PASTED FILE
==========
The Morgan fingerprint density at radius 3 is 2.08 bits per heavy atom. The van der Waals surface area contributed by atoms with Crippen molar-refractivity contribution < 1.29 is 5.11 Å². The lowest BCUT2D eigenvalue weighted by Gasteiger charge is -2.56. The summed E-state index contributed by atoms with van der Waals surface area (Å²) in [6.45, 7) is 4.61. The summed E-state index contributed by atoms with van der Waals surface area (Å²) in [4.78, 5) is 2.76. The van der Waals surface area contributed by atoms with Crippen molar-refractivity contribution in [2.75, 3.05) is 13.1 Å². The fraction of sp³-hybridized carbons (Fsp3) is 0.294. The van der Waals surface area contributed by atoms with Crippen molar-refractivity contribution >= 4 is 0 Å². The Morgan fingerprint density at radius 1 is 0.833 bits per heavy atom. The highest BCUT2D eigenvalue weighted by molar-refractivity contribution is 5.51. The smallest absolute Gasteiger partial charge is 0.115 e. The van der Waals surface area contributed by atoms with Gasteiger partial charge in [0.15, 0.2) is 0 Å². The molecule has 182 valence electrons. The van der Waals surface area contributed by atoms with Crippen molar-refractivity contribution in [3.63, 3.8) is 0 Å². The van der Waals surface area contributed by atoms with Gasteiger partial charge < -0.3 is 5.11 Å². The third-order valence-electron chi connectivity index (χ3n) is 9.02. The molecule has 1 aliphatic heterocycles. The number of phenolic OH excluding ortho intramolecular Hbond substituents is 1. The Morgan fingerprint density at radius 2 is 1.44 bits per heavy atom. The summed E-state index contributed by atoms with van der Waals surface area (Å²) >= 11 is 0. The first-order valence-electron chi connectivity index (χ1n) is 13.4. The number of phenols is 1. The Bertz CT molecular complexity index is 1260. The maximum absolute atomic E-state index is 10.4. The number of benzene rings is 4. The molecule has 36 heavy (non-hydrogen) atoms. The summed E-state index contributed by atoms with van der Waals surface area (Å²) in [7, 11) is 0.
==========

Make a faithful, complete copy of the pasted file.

The Morgan fingerprint density at radius 3 is 2.08 bits per heavy atom. The van der Waals surface area contributed by atoms with Crippen molar-refractivity contribution < 1.29 is 5.11 Å². The lowest BCUT2D eigenvalue weighted by Gasteiger charge is -2.56. The summed E-state index contributed by atoms with van der Waals surface area (Å²) in [6.45, 7) is 4.61. The summed E-state index contributed by atoms with van der Waals surface area (Å²) in [4.78, 5) is 2.76. The van der Waals surface area contributed by atoms with Crippen molar-refractivity contribution in [2.75, 3.05) is 13.1 Å². The fraction of sp³-hybridized carbons (Fsp3) is 0.294. The van der Waals surface area contributed by atoms with Crippen molar-refractivity contribution >= 4 is 0 Å². The Morgan fingerprint density at radius 1 is 0.833 bits per heavy atom. The highest BCUT2D eigenvalue weighted by molar-refractivity contribution is 5.51. The smallest absolute Gasteiger partial charge is 0.115 e. The van der Waals surface area contributed by atoms with Gasteiger partial charge in [0.15, 0.2) is 0 Å². The molecule has 182 valence electrons. The van der Waals surface area contributed by atoms with Crippen molar-refractivity contribution in [3.63, 3.8) is 0 Å². The van der Waals surface area contributed by atoms with Gasteiger partial charge < -0.3 is 5.11 Å². The third-order valence-electron chi connectivity index (χ3n) is 9.02. The molecule has 1 aliphatic heterocycles. The number of phenolic OH excluding ortho intramolecular Hbond substituents is 1. The Morgan fingerprint density at radius 2 is 1.44 bits per heavy atom. The summed E-state index contributed by atoms with van der Waals surface area (Å²) >= 11 is 0. The first-order valence-electron chi connectivity index (χ1n) is 13.4. The number of phenols is 1. The Bertz CT molecular complexity index is 1260. The maximum absolute atomic E-state index is 10.4. The number of benzene rings is 4. The molecule has 36 heavy (non-hydrogen) atoms. The summed E-state index contributed by atoms with van der Waals surface area (Å²) in [7, 11) is 0.